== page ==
The Lore of the Luhrs

Adam Diaz remembers 50 years of work and play in Phoenix's first skyscraper

Diaz graduated eighth grade from Monroe school. That was the extent of his formal education, except for later classes in shorthand, typing and other business-related subjects. He went to work at 14 as a messenger for Western Union, and made a fine impression with his impeccable manners.

Good things did come Diaz's way.

In early 1924, he met George Luhrs Jr., who offered Diaz a part-time job as an elevator operator at the spanking-new Luhrs Building. Starting pay -- $70 a month -- was a windfall. Within months, Luhrs gave Diaz a chance to prove himself in the front office.

Patriarch George H.N. Luhrs (fourth from left) breaks ground for the Luhrs Building, circa 1920. The old county courthouse looms in the distance.
courtesy of ASU Luhrs Reading Room
Patriarch George H.N. Luhrs (fourth from left) breaks ground for the Luhrs Building, circa 1920. The old county courthouse looms in the distance.
Artist/curator Ralph Cordova at the MARS Gallery in the Central Building (seated on a piece of artwork by Mike Hovey): "I love the nooks and crannies in this place."
Paolo Vescia
Artist/curator Ralph Cordova at the MARS Gallery in the Central Building (seated on a piece of artwork by Mike Hovey): "I love the nooks and crannies in this place."

"Even if I only went through eighth grade, I could read and write very well," Diaz says. "I was so anxious to learn about things. I was getting an education on that elevator, and then George said he'd pay me $10 a night on top of that to help him with some paperwork. Oh, God, that was money!"

Diaz continued to run the elevator for six years. But within a decade, he'd become Luhrs' right-hand man, and he would be so until the family sold its properties in 1976.

Construction began on the Luhrs Tower in 1928. Luhrs Jr. again chose Trost and Trost to design the new building, and the architects devised a plan deliciously dissimilar to the fairly standard Luhrs Building.

The Tower has a grace and beauty all its own.

"The Tower is a bit different, and it's delightful," says Bob Frankenberger, an architect for the state Historic Preservation Office. "Its setbacks look as if they were built under New York City building codes to allow sunlight to emit down to the ground -- which it does."

Some wondered after the stock market crashed in October 1929 if the Tower ever would be completed. The building's contractors went broke while working on the sixth floor, and other problems caused the Luhrses to pare down the original plan. That the magnificent final product is far smaller than it seems to the casual observer is a tribute to the architects, Frankenberger says.

During that era and beyond, the Arizona Club regularly held boxing "smokers" on the roof of the Luhrs Building. The fights atop the building often were ferocious. (Much later, someone put a ring inside the attic of the Luhrs Tower for after-hours entertainment.)

One night, local teen phenom John Henry Lewis was scheduled in the featured bout. Adam Diaz was pressed into action after Lewis' opponent failed to show. No stranger to the sweet science, the older Diaz stepped into the ring with Lewis, and won a six-round decision.

A decade and many pounds later, Lewis became light-heavyweight champion of the world. He won election to the International Boxing Hall of Fame before his death in 1974, at which time a boxing magazine called him "a fast, clever and skillful boxer who could punch with both hands..." Lewis' final fight was a first-round knockout in 1939 at the hands of heavyweight great Joe Louis.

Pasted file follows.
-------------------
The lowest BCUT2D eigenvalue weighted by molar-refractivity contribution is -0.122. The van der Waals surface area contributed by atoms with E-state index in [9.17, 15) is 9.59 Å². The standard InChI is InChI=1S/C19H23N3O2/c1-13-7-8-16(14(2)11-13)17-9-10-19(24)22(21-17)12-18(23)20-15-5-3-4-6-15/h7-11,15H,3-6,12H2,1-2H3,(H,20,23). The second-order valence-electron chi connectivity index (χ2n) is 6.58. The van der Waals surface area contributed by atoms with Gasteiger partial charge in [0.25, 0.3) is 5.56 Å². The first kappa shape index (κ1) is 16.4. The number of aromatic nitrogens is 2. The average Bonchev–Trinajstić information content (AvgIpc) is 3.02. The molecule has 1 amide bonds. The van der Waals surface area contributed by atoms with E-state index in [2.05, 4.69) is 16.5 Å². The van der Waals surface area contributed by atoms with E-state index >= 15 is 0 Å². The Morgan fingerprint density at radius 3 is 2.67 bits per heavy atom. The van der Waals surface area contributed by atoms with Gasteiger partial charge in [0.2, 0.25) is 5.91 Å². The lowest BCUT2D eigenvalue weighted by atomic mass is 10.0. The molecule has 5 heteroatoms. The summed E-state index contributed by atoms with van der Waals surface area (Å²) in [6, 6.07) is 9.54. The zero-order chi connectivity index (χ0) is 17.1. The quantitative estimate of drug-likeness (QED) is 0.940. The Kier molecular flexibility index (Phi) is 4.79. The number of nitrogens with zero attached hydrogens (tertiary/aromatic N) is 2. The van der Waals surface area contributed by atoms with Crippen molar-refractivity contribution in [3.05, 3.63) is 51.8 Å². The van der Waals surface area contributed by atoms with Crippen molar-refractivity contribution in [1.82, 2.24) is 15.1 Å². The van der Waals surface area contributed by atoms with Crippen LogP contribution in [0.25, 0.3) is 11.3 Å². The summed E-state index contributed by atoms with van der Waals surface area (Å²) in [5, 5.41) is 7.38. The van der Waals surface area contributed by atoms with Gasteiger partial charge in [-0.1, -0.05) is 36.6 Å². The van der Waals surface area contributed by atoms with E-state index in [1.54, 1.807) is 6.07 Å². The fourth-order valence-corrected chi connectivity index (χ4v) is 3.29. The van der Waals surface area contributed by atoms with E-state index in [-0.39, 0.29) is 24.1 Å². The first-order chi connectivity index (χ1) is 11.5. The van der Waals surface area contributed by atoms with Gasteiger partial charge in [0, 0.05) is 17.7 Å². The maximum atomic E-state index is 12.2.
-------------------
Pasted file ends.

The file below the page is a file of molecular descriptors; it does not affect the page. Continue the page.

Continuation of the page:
"And I beat him on the roof of the Luhrs," Diaz says, still thrilled at his feat.

Diaz speaks impishly of Prohibition. The Luhrs Building then housed the Prohibition Department, whose agents seized liquor around the county, then poured it down a large drain in the building's basement.

"They'd find stuff in stills all over the Valley," Diaz says, "and they stuck gallons of it in the basement, right next to where Tony's Barber Shop is now. One special agent would tell us that some real good booze had just showed up. So we'd clean up the sump pump [the drain], clean out the oil and stuff, do the best we could. After they'd dump the booze, we'd siphon it out or get it out any way we could. We had lots of parties, and we'd also put some in little half-pint bottles we'd buy at the local malt shop. We'd sell them for a buck apiece."

Pause. Smile.

"We had an overabundance of booze."

Though times got tough for most Americans in the 1930s, many tenants at the Luhrs persevered -- and partied -- on. In his book, George Luhrs Jr. described the famed building Barn Dances: "The lobby of the Luhrs Building was turned into a barn, with cows, goats, pigs, etcetera.... The 10th floor dining room was also made to look like a barn, with live poultry in profusion." Luhrs wrote of birds escaping from the open windows, and of a bale of hay landing below on a new Ford Model T, scratching its hood.

But things weren't always so sublime. Diaz recalls a workaholic tax accountant whose doctor had advised him to change his lifestyle. He did, by jumping from the north side of the ninth floor onto the sidewalk below. Another suicide was "an older retired gentleman who was depressed, and jumped into the flower bed," Diaz says. "I had to do some cleaning up afterward."

Years passed. Phoenix grew away from its original core.

In 1971, the Arizona Club moved up the street to the newer, shinier First National Bank Building. Contractors gutted the top four floors of the Luhrs Building, then turned it into office space.

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